Politics

Senate GOP Looks to Kill Individual Mandate to Pay for More Tax Cuts

Sen. Susan Collins, R-Maine, wants more individual tax cuts, but might object to killing the health insurance mandate to pay for them. (Bill Clark/CQ Roll Call)

A growing chorus of Senate Republicans wants the bigger tax cuts for individuals and families in their tax overhaul, but the problem remains how to pay for it. And their leader says the biggest pot of money is in repealing the individual mandate to purchase health insurance. 

“We’re optimistic that inserting the individual mandate repeal would be helpful and that’s obviously the view of the Senate Finance Committee Republicans as well,” Senate Majority Leader Mitch McConnell of Kentucky said Tuesday. 

One of his deputies, Senate Republican Conference Chairman John Thune of South Dakota, said the repeal of the mandate would be part of a modified version of the tax overhaul the Senate Finance Committee would consider. 

“Yeah, it’ll be distributed in the form of middle-income tax relief, it will give us even more of an opportunity to really distribute the relief to those middle-income cohorts who could really benefit from it,” Thune said. 

Watch: Who Gets to Write the Tax Bill?

Some Republicans, like Sen. Susan Collins of Maine, have expressed concerns that including health care provisions in the tax bill could complicate its passage.

“That’s under very active consideration. My concern is that if we combine the health care issues with the tax reform we make it far more controversial,” Collins said.

The Congressional Budget Office recently estimated that repealing the mandate would lower the federal deficit by $338 billion over the next 10 years, but also result in 13 million fewer people with health insurance and premium hikes of 10 percent per year. 

Meanwhile, as the Finance Committee awaits full details of the GOP proposals, there are several other ways Republicans could free up additional revenue, but none appear to have the full backing of the conference. 

Soliciting broad support for any major revisions could be difficult, as several GOP members are already content with the changes the bill would already make to the individual tax code.

“I’m pretty happy with where we are,” said Sen. Shelley Moore Capito of West Virginia.

But some Republican lawmakers want to go further.

“My most significant concern with current drafts is they don’t do enough to reduce taxes on the individual side. I believe we should be cutting taxes for every taxpayer. And an outcome where we are raising taxes on a significant number of Americans is unacceptable,” Sen. Ted Cruz, R-Texas, said.

The Joint Committee on Taxation found that the Republican framework released last week by Senate Finance Chairman Orrin G. Hatch of Utah would produce tax cuts for each income bracket in every year over the next 10 years.

But some could also see their taxes remain the same, or even experience a tax increase under the GOP plan.

“In 2019, based on JCT’s distribution tables as many as 14 million Americans with incomes under $200,000 can expect to see a tax increase and another 36 million can expect to see almost no tax change,” Tom Barthold, chief of staff at the office of the congressional scorekeeper, said on Tuesday.

Members have floated raising the corporate tax rate above the proposed 20 percent or repealing the mandate in the 2010 health law that requires individuals to purchase insurance.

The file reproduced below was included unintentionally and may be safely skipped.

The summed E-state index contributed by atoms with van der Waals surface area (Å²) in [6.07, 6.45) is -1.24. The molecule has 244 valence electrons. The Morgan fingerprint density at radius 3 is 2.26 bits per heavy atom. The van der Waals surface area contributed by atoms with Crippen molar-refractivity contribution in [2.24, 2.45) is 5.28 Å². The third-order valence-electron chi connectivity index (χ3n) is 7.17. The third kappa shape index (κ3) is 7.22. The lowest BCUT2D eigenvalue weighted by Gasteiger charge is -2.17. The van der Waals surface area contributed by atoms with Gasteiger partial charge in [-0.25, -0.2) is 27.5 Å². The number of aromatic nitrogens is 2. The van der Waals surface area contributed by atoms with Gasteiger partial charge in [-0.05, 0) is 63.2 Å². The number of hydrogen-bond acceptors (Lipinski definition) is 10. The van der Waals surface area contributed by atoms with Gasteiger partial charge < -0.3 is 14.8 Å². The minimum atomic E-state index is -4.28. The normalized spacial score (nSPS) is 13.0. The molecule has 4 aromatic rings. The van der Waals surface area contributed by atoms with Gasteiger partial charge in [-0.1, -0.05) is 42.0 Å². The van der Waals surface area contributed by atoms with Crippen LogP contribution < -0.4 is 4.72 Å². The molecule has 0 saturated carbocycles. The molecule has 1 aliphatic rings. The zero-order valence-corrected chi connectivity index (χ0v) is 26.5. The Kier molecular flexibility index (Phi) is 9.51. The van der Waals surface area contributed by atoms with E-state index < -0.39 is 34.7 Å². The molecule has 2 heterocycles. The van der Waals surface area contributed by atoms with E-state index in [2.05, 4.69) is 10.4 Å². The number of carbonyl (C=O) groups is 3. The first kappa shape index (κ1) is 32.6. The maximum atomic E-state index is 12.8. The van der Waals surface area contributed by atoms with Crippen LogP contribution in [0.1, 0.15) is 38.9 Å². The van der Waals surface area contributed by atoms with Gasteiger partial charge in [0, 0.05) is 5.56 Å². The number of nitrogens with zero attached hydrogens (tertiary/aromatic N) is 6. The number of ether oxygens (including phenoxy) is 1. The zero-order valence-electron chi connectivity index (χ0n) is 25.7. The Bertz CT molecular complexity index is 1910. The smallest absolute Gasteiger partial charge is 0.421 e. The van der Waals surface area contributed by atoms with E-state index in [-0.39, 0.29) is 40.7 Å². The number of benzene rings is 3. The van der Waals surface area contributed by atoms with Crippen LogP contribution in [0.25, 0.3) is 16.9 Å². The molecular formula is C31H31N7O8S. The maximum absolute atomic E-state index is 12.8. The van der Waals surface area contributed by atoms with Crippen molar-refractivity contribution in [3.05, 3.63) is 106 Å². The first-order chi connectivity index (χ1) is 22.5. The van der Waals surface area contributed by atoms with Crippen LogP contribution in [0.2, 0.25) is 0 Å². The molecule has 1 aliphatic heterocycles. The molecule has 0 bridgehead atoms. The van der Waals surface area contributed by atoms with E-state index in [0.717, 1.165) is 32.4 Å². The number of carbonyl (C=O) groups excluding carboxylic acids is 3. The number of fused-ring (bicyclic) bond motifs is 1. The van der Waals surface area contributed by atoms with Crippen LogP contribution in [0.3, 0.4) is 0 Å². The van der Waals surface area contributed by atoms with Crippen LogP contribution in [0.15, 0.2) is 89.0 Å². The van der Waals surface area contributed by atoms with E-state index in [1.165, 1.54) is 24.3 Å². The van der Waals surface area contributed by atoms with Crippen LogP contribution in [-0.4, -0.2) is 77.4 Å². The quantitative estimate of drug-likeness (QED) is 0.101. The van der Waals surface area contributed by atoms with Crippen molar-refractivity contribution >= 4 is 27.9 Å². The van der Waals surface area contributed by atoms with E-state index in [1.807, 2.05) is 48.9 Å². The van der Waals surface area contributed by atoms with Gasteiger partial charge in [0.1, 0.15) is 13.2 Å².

While some lawmakers have expressed support for providing less tax relief to corporations to provide greater tax cuts to individuals and families, others — including most members of the Finance panel — say the lower business tax rate is the bigger priority.

“I think that would be a big mistake,” Sen. Patrick J. Toomey, R-Pa., said of hiking the corporate rate. “A very, very important part of what makes this work is a 20 percent tax rate that is permanent.”

Meanwhile, repealing the individual mandate comes with its own problems. The GOP can only afford to lose the support of three of its members — assuming no Democrats support the tax measure. Some members may raise concerns that removing the mandate could undermine the current law and lead to higher health care costs.

Other tax relief proposals have been kicked around as well. 

Sens. Marco Rubio, R-Fla., and Mike Lee, R-Utah, have pushed for a greater child tax credit. The proposal released last week by the Finance Committee hikes the $1,000 per child credit to $1,650; Rubio and Lee want it increased to $2,000.

“It is simply not enough for working families,” the senators said in a joint statement last week. “The Senate is not going to pass a bill that isn’t clearly pro-family, so we look forward to working with our colleagues to get there.”

Senate Republicans could also roll back their full repeal of the state and local tax deduction, a move that may be necessary anyway to appease House Republicans. The House measure included a $10,000 limit on property tax deductions to try to get support members from high-tax states like New York and California who oppose removing the SALT deduction.

That approach could appease some skeptics in the Senate.

“If we did the House approach ... I think that would be a good way to improve the distribution of the benefits of the tax bill,” Collins said.

In order to meet the requirements for the budget reconciliation process Republicans are using to advance a bill with only GOP support, no provision can add to the federal deficit outside of the 10-year budget window.

The Senate Finance Committee is expected to release an updated chairman’s mark on Tuesday to address the so-called Byrd Rule.

Andrew Siddons and Jennifer Shutt contributed to this story

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